I was diagnosed with follicular lymphoma in 2011. At the time of this diagnosis, I was studying to be a nurse practitioner and our class was learning to examine the Small bean-shaped glands located in the small vessels of the lymphatic system. There are thousands of lymph nodes located throughout the body, with clusters of them in the neck, under the arms, the chest, abdomen and groin. Lymph nodes filter lymph fluid, trapping and destroying potentially harmful bacteria and viruses.. I had never felt The watery fluid in the lymph system that contains white blood cells (lymphocytes). nodes before and, at the time, I remember thinking that learning about them was silly. My classmate and I were checking each other in the neck area and she mentioned that she could feel one of my lymph nodes was enlarged. I didn’t think much of this because, at that point, I didn’t have any symptoms and I felt well. Then later, I noticed that I could also feel some lymph nodes in my groin area.
I’d had a different kind of Abnormal cell growth that cannot be controlled by the body's natural defenses. Cancerous cells can grow and eventually form tumors. in 2004, which was isolated. This cancer was removed and I’d had Treatment with drugs to stop the growth of rapidly dividing cancer cells, including lymphoma cells. for it. During a routine follow up exam with my A physician who specializes in treating cancer. for the 2004 cancer, I mentioned the enlarged nodes, and he suggested checking things just to be sure. After having several scans, my results came back as “suspicious for metastatic disease.”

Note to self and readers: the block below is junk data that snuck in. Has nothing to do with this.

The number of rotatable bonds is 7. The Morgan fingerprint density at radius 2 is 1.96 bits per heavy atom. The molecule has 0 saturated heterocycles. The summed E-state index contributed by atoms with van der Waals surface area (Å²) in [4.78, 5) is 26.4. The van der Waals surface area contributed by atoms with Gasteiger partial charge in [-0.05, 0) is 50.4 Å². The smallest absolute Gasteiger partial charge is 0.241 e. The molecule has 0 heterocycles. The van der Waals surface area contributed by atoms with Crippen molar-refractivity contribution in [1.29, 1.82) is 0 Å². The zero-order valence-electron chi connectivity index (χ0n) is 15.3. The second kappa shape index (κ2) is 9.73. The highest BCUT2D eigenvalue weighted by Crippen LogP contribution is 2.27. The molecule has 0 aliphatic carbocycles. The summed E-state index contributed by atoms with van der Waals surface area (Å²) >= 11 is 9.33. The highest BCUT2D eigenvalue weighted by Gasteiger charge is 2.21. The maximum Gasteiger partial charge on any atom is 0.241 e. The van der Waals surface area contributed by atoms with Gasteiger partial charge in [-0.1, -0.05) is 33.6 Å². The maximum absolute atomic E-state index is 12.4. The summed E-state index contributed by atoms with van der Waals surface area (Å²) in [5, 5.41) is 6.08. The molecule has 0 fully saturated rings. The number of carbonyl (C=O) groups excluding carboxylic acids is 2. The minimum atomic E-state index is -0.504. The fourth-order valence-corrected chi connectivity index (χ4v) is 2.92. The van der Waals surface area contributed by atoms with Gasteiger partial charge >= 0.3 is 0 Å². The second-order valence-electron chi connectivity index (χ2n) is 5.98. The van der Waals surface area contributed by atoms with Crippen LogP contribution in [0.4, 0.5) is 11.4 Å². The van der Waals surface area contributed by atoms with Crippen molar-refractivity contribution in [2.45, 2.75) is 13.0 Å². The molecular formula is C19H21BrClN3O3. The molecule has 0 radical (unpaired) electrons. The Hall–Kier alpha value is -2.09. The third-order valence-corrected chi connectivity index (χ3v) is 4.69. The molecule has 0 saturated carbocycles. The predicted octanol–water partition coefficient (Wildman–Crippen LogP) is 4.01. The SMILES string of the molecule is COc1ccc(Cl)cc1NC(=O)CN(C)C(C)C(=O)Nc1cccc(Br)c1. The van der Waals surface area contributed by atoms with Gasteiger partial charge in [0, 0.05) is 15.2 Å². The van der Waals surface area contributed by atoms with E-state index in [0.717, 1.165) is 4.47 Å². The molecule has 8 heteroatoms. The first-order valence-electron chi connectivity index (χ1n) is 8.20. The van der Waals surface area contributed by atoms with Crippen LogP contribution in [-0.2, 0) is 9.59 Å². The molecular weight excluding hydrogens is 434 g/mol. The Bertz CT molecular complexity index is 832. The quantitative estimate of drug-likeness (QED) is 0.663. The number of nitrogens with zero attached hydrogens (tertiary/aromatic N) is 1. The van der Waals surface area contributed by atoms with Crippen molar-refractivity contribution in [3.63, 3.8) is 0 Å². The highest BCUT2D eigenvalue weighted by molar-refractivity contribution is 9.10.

“Even though I felt well, I had enough medical background, plus my experience with my first cancer, that I had a lot of fears.”
It was a unique experience because I didn’t know whether this was the return of my first cancer or if this was something new. I was very scared and found myself thinking about it when I was lying in bed. Even though I felt well, I had enough medical background, plus my experience with my first cancer, that I had a lot of fears. After being told I had lymphoma, I felt a strange sense of relief because I finally knew what it was. I didn’t know what it meant, though, and had a lot of questions.
Initially, my doctor said this type of lymphoma had an excellent The likely outcome of a disease, including the chance of recovery. and was a chronic illness that you live with, and I thought “Okay, this is really nothing to worry about.” We knew someone with lymphoma who was also a A physician who specializes in studying disease through a microscopic evaluation of body tissues and organs., and he suggested that I get a second opinion. He suggested this not because I didn’t trust my oncologist or because I was trying to second guess him, but to just hear what another doctor had to say; so, that’s exactly what I did.
My initial diagnosis was The extent of cancer in the body, including whether the disease has spread from the original site to other body parts. Through the vein., A method of classifying a tumor on the basis of how aggressively it is growing. 3a follicular lymphoma, which meant I would need to have extensive chemotherapy. Because of the treatment I received for my first cancer, this was complicated because I had already had the maximum life-time allowed dosage of one of the chemotherapy drugs recommended. I remember thinking, “I’ve got to stop my life. I’ve got to have intensive chemotherapy.” After I went for a second opinion, my cancer was graded differently. It was diagnosed as a lower grade, which meant I didn’t need to do chemotherapy, but I did have rituximab, which is a monoclonal a substance made by B-lymphocytes that reacts with antigens on toxins, bacteria and some cancer cells and either kills or marks them for removal. and is very well tolerated. I was fortunate because I didn’t have any side effects from this treatment. I ended up only needing to have rituximab (Rituxan) and prednisone, and I think the benefit of seeking a second opinion was huge because the physician I saw for the second opinion was a lymphoma expert.